I’ve said before that I may be the pathological opposite of a hoarder, that I will get rid of good things just because they are taking up space.
People hoard for a number of reasons, but I think the main one is that they are planning a life they don’t have yet. They may never have it. Hoarding may actually prevent that life from happening as they get trapped in acquisitions, crippling debt and loss of quality of life. Some hoarding cases I have known: Animal hoarders who tried to rescue abandoned or lost animals, and end up starving them because theycouldn’t afford proper food and care; a woman who bought furniture, decorative items, dishes, clothes and jewelry suitable for a duchess living in a palace when she, a retired school teacher, lived in a tiny four room apartment; a man and his son who were recyclers but never sold anything to be recycled and let it pile up on a five acre property worth in itself a million dollars; and homesteaders whose house sites were piled with lumber, sheds full of old magazines and hardware, and decrepit refrigerators and cars.
Would-be and new homesteaders can be tempted into hoarding. The one really good piece of advice I got years ago about preparing to homestead was not to buy anything for the homestead until you had all the money saved to buy the homestead. In other words, don’t tie up your earned capital in stuff.
That, though, is not what hoarding is about. We can all make some mistakes in judgment when it comes to a new endeavour – I bought a used scythe instead of a new one, which made cutting the long grass too much of a chore, for instance – but I didn’t buy every used scythe I came across. Hoarding is about living in the future, instead of trusting God to provide for our well-being. It can be about living in the past, when we cannot forgive someone else or ourselves, and we keep going back to the scene of the pain.
I think it is why we need to look carefully and prayerfully at why we want to homestead. Is it to serve God? There can be no other, better reason. We can be serving God in homesteading by living simply so as to leave resources for others, to improve and guard our God-given health, to provide our communities with healthy food, to raise our children separated from the world. But serving God is the core reason.
Have you ever known a history buff who was, well – obsessed? I was the curator of a historic museum in a small town. It was a wonderful job, except for the obsessive founder. He was a champion hoarder. He filled houses, and after I had de-ascensioned some trash he had left at the museum because he had no room for it, he was quite irate with me. It was part of my job to get rid of items that were inappropriate for the collection, and he was the reason. I stood up to him and sent him home with a couple of suitcases of his possessions he had left in the supplies closet.
Homesteading can be an excuse for the same kind of behaviour. You meet these people at country auctions, garage sales, barn sales, thrift stores. They are buying up anything old and potentially useful, at least potentially useful if they can fix it. Some day, they will need that lathe, hayfork, oil lamp sans globe, double boiler, auger, or fence wire stretcher. They can’t use it yet, haven’t bought the land, built the house, found the right stock…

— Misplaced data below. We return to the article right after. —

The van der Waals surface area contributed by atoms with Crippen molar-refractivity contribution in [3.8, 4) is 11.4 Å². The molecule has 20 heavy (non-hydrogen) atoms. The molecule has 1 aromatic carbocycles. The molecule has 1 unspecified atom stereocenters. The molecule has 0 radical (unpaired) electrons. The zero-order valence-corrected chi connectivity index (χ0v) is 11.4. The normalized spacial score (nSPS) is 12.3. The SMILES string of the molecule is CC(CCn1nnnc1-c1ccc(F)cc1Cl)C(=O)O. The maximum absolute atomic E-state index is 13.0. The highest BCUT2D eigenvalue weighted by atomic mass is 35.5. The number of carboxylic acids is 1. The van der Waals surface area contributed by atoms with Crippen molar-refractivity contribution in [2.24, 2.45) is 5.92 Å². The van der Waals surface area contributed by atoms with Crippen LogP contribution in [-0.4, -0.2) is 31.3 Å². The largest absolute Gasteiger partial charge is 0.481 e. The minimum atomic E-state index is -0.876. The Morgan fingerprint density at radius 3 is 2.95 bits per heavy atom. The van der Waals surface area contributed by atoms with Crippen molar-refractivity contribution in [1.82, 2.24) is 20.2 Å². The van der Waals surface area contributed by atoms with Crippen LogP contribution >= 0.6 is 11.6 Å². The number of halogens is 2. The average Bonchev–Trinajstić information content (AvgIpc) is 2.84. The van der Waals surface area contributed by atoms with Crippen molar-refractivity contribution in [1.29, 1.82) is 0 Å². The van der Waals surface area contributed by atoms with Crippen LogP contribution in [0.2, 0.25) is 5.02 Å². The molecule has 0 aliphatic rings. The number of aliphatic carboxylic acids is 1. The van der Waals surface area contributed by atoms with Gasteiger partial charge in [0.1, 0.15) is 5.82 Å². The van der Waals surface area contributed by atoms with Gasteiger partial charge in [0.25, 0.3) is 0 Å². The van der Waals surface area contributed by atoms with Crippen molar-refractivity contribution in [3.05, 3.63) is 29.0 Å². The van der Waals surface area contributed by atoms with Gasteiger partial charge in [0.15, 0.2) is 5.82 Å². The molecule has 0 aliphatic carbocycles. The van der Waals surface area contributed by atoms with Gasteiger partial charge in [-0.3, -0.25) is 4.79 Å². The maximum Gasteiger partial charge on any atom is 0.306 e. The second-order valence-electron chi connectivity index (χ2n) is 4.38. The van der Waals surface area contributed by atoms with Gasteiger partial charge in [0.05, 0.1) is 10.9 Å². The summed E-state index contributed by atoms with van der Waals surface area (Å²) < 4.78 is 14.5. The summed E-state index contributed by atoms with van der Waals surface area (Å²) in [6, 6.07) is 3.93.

The garage, basement and a new shed get filled. They stack things behind the house. They rent a storage unit or old barn. They have dozens, sometimes hundreds of books on homesteading. Yet they haven’t even planted a garden because there is no room, what with the three parts trucks and the old van in the yard.
They can describe that perfect homestead, how the house will look, how they want the lay of the land, what livestock they will get and what crops to plant. They live in that dream, and reality is ignored. The reality is that they may attempt to live their dream, and fail. Better never to start, than to be a failure.
I don’t mean those of us with delayed dreams – circumstances and finances may prevent us from moving along when we want to. We can contribute to realizing the goals of others with our knowledge and visions.
I mean those whose dreams have become a castle in the air. This is a serious condition. It will make the sufferer miserable, as they try every way but the right one to alleviate their anxiety and pain. It will make the sufferer’s loved ones miserable, as they are controlled by the person’s habits and hoarding.
Hoarders need to control, because they feel they have no control over circumstances. They have received a big shock at some time and felt helpless. They can control things, they can control people, but it is in a passive, manipulative way. They may feel superior to others by spending a lot of money, or “being prepared” for an imagined event or crisis that never happens. (Or if it does, they aren’t truly prepared because the items hoarded are no longer useful, or are inaccessible because of disorganization.)
I’m trying to approach this sensitive topic with an attempt at understanding the problem; I’m not condemning those who have fallen into this illness. But I also believe that we all need to be cautious about avoiding the syndrome. If we have a tendency to “save for a rainy day” anything that would otherwise be trash, then a sudden trauma could push anyone of us over the edge into a pathology. I am sympathetic to those suffering under this illness. It is as potentially damaging to happiness and health as a substance addiction.